Borage - Borage, ORGANIC

5.00 out of 5 based on 4 customer ratings
(4 customer reviews)

$2.95$12.70

Borago officinalis

Piercing blue and purple flowers are edible in salads and make a delicious, soothing tea. Easy-to-grow by direct seed after danger of frost has passed. Full sun. Self-seeding annual.
Clear

Product Description

Average Seed / oz Seed / 100′ Row Average Yield / 100′ Row Days to Harvest
1400 n/a n/a 50-60
Planting Season Ideal Soil Temp Sun Frost Tolerance
After Last Frost 65-85°F Full Sun Frost Sensitive
Sowing Method Seed Depth Direct Seed Spacing Seeds Per Packet
Transplant or Direct Seed 1/4″ 10-12″ 50
Mature Spacing Days to Sprout Production Cycle Seed Viability
18-24″ 7-14 Annual 3-5 years

Bed Preparation

Borage is an annual that is tolerant of a wide variety of soils. Choose a site with full sun to partial shade.

Planting

Direct sow borage seed outdoors in spring after all danger of frost has passed. Seed can also be started indoors 4-6 weeks before the last frost date. Optimal germination occurs when soil temps are 65-85°F. Sow seeds 1/4" deep and 10-12" apart. Seeds will sprout in 7-14 days. Thin seedlings so that mature plants are 18-24" apart.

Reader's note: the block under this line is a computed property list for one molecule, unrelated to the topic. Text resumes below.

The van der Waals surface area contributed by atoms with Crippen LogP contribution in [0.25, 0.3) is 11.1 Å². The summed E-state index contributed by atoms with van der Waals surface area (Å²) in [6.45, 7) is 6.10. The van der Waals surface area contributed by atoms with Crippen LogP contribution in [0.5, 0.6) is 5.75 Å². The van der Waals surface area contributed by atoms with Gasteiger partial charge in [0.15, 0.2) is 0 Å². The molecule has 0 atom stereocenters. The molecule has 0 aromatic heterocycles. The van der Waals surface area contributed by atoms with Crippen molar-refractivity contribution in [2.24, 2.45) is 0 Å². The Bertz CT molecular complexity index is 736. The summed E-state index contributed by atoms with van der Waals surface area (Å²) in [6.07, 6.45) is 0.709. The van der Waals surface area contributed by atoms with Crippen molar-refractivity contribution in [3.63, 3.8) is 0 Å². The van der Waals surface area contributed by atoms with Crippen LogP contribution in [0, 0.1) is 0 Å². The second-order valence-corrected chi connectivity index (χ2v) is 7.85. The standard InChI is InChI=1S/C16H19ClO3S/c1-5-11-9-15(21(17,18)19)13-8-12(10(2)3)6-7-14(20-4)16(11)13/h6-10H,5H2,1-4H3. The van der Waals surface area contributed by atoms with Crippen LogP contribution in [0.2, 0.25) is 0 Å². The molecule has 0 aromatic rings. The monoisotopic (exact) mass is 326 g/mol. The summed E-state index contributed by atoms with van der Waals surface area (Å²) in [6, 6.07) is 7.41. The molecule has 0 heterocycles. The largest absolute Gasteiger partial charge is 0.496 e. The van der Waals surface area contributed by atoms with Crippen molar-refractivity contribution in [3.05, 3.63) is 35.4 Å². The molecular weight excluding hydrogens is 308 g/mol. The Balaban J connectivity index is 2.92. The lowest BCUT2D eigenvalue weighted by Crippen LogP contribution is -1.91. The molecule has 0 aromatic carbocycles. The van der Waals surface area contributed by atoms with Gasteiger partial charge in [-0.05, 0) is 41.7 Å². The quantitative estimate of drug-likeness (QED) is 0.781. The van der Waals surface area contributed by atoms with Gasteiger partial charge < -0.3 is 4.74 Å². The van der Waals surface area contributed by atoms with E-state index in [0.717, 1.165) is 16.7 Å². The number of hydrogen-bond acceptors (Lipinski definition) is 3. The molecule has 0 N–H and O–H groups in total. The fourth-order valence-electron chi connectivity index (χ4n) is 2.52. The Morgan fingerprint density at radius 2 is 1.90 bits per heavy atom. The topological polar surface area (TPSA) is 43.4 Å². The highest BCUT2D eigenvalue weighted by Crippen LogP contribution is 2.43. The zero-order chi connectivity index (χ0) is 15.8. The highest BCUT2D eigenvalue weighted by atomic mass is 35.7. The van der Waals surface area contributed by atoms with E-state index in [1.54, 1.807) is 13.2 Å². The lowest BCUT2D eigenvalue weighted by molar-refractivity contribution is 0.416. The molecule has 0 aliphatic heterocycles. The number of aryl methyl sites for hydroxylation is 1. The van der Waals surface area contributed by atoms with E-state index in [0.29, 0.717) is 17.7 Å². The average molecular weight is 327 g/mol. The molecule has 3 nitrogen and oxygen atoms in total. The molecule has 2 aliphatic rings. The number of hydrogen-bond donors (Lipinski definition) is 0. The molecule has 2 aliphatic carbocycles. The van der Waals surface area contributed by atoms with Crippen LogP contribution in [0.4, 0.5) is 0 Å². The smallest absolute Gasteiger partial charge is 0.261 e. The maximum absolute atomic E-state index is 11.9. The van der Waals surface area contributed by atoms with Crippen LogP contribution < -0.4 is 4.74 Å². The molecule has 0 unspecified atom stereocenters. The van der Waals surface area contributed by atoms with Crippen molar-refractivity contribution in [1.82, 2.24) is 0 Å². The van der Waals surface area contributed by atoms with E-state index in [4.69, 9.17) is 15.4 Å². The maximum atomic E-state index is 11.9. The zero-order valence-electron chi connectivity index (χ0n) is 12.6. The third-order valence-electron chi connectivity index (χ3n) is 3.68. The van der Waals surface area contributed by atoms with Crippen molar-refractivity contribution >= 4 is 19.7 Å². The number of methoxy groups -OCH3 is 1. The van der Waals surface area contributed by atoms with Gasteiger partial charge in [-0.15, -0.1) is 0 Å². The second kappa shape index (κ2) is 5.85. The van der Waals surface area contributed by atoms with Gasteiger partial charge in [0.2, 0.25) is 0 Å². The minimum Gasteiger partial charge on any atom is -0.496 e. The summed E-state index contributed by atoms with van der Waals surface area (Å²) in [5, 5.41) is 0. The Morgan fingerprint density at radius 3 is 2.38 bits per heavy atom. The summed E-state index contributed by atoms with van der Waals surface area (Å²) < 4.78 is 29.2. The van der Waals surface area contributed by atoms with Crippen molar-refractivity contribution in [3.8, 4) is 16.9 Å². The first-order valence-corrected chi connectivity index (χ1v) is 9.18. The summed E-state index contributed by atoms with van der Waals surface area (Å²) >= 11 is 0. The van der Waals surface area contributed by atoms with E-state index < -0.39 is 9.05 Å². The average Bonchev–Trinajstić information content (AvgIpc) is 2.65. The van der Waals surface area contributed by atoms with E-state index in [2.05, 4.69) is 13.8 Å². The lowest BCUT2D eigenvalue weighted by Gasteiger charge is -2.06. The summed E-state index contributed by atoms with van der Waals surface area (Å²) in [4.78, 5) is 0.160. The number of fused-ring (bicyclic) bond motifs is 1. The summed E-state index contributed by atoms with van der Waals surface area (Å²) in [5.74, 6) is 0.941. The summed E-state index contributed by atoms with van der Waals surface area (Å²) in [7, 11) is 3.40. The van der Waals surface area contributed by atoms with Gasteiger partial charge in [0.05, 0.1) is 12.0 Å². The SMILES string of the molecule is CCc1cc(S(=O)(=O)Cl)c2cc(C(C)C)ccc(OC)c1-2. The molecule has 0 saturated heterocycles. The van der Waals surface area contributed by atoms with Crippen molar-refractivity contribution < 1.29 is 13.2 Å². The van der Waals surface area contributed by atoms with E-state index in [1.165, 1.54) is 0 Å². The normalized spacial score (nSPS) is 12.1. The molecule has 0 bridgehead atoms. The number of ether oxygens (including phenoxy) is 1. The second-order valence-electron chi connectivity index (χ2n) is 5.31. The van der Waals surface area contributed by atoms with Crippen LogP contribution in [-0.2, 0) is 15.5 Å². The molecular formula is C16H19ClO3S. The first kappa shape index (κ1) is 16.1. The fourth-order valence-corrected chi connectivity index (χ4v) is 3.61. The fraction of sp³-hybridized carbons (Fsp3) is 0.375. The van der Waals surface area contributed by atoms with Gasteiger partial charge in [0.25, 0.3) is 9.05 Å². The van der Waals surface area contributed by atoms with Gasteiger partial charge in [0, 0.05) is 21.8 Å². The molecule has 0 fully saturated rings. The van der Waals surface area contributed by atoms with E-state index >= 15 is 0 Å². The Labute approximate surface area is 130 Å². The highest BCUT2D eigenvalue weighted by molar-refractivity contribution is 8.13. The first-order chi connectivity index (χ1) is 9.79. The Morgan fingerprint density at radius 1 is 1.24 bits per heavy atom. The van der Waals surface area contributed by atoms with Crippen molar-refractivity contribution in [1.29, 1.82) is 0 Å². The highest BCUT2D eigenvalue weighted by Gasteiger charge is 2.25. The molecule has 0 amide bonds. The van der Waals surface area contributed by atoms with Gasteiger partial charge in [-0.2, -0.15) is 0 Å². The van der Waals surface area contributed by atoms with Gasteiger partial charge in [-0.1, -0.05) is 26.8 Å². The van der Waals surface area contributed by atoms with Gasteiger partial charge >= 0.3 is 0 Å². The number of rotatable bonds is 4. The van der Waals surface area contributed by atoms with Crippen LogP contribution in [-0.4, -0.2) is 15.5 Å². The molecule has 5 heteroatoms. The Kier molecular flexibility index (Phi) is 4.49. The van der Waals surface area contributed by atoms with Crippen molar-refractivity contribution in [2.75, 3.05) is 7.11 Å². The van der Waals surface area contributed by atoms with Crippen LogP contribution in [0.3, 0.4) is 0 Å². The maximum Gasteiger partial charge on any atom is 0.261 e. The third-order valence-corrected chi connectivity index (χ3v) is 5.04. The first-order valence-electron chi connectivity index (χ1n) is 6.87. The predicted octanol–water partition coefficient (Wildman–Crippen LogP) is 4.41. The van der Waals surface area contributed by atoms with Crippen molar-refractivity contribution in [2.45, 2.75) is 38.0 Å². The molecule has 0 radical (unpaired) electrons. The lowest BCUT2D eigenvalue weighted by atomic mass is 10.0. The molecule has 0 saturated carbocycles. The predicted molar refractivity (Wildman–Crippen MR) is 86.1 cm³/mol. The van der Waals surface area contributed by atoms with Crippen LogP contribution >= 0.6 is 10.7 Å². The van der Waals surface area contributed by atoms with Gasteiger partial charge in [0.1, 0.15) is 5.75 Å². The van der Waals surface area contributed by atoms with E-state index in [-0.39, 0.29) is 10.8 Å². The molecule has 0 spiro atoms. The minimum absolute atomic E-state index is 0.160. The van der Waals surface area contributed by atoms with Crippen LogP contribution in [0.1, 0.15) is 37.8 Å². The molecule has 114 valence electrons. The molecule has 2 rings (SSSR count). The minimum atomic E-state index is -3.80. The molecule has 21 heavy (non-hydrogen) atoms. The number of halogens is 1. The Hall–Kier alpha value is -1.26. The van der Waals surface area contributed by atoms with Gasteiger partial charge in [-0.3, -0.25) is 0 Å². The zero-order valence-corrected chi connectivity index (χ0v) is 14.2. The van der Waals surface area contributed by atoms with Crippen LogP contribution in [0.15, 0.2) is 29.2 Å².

Harvest

All above ground parts can be used. Harvest fresh flowers, stems, and leaves when plant is in flower and green seeds are starting to form.

Storage

Borage can also be dried for later use.

Seed Saving

Borage is an annual that self-sows readily in the garden. Seeds mature in summer-fall. Collect seeds when flowers have dried and turned brown. Store seeds in a cool dry place. Seeds will remain viable for 3-5 years.

Additional information

Weight N/A
Size

1 grams – Packet, 1/4 oz, 1/2 oz

4 reviews for Borage, ORGANIC

  1. 5 out of 5

    :

    Beautiful clear blue color, easy to grow (some of my stalks tended to bend over, may need support)
    Wonderful beneficial insect attractant.

  2. 5 out of 5

    :

    Love the clear blue flowers. Great for companion planting, and easily self-seeds.

  3. 5 out of 5

    :

    Easy to grow, hard to pass up while walking in the garden. The faint cucumber taste is refreshing after munching on nasturtiums.

  4. 5 out of 5

    :

    Grew very well for us. Turns out it is not quite as tasty as I was hoping but the pollinators loved it. Alas, it did not reseed for us.

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